Upper Mississippi

As the train crosses over,
it stuns me again to be living

so close to the northern end
of this multithreaded river.

Entrenched beneath bluffs,
it’s just waiting

to have its hidden whitewater
rapids restored.

I would give away
every page of misguided poetry

I’ve written
to be so dignified.

To know exactly when
to make an exit.

Then it hits me—
a paddleboat slamming

against a dock. I tally
up all the moves

and miles logged
in rows of unlocked journals

and see
I’m the one

who has done the leaving.
Ghosted myself

as I seek
another body
of/or water
to inhabit.

Evening Creep

She defrosts
her freezer
in the middle

of every third
lunar cycle. Hears
a man

at another table
mention shell game.
All she wants

to find beneath
is a trail in the sand
the original

dweller left
behind. Pretends
she’s just fine

through the other
two cycles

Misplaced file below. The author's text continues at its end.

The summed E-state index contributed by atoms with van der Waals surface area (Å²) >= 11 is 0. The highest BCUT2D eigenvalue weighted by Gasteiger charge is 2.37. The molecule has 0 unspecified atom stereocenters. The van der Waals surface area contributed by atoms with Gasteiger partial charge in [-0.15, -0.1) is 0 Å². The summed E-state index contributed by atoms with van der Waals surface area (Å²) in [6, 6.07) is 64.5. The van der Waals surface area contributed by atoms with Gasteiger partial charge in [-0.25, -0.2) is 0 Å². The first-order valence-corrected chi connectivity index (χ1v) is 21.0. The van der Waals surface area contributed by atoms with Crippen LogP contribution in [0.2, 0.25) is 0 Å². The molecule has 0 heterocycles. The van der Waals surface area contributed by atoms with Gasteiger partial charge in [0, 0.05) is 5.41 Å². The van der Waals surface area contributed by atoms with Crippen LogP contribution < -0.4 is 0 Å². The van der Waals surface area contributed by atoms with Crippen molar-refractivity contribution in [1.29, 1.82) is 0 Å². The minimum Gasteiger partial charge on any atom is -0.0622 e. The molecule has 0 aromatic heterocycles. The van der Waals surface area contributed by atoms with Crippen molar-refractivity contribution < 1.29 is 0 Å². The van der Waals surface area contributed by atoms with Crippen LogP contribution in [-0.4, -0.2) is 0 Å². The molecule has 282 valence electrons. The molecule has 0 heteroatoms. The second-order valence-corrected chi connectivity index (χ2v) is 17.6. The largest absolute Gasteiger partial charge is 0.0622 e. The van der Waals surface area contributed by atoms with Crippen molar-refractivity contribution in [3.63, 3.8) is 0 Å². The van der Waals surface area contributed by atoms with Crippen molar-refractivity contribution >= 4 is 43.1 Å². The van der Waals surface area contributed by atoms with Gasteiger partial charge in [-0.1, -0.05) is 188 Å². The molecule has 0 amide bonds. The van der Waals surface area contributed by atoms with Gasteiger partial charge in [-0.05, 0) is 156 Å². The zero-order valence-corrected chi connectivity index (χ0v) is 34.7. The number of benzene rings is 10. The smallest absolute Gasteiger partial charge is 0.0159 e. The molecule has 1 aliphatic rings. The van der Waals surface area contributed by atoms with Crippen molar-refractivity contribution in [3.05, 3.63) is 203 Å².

when inside
bearing walls
close in.

Others begin
to sway. Unstabilized
bookcases shake

loose thin books.
Poems appear
to leap

to their demise.
Words scatter.
Some flee

under door
sweeps. Others
slice window screens

to escape. As evening
creeps in sooner, longer

toward the autumnal
equinox, she longs
for the bravado

of no regrets
beneath a thunder moon.

Blinker Fluid

Living dolls will dance
with trompe l’oeil sculptures
in a parallel universe.

Here, we lock stares,
want to know what’s real,
what time it is.

Tights Weather

“This strange thing must have crept
Right out of hell.”
—Charles Simic (from “Fork”)

One year ago today—
the last concert in Midway Stadium
before the wrecking ball.
Never mind that.

The first one drowns
in a swimming pool in Florida.
Last night, I see the last one
still checking out guitars

when not slinging his own.
And there were Tommys
playing all over town.
Never mind any of that.

Exactly, why not a fork?
How best to eat a cherry?
While they’re ripping up
the whole garden,

may as well add
an entire place setting.
A giant comes to dinner.
Send him into the yard.

So many one liners
to map out
those days and nights
in September

when it’s still summer
and everything cries out fall,

or never mind. My ears
ring the morning after.
Yes, Mr. Simic, my fist
remains “bald, beakless, and blind.”

Cause Why

The wind dies.
Sails go slack.
Standing water
overripens in a fountain.
Knots in her throat loosen.
Her heart goes numb.
She can hear music playing
on a radio.
The words to the song
don’t register.
Afternoon sun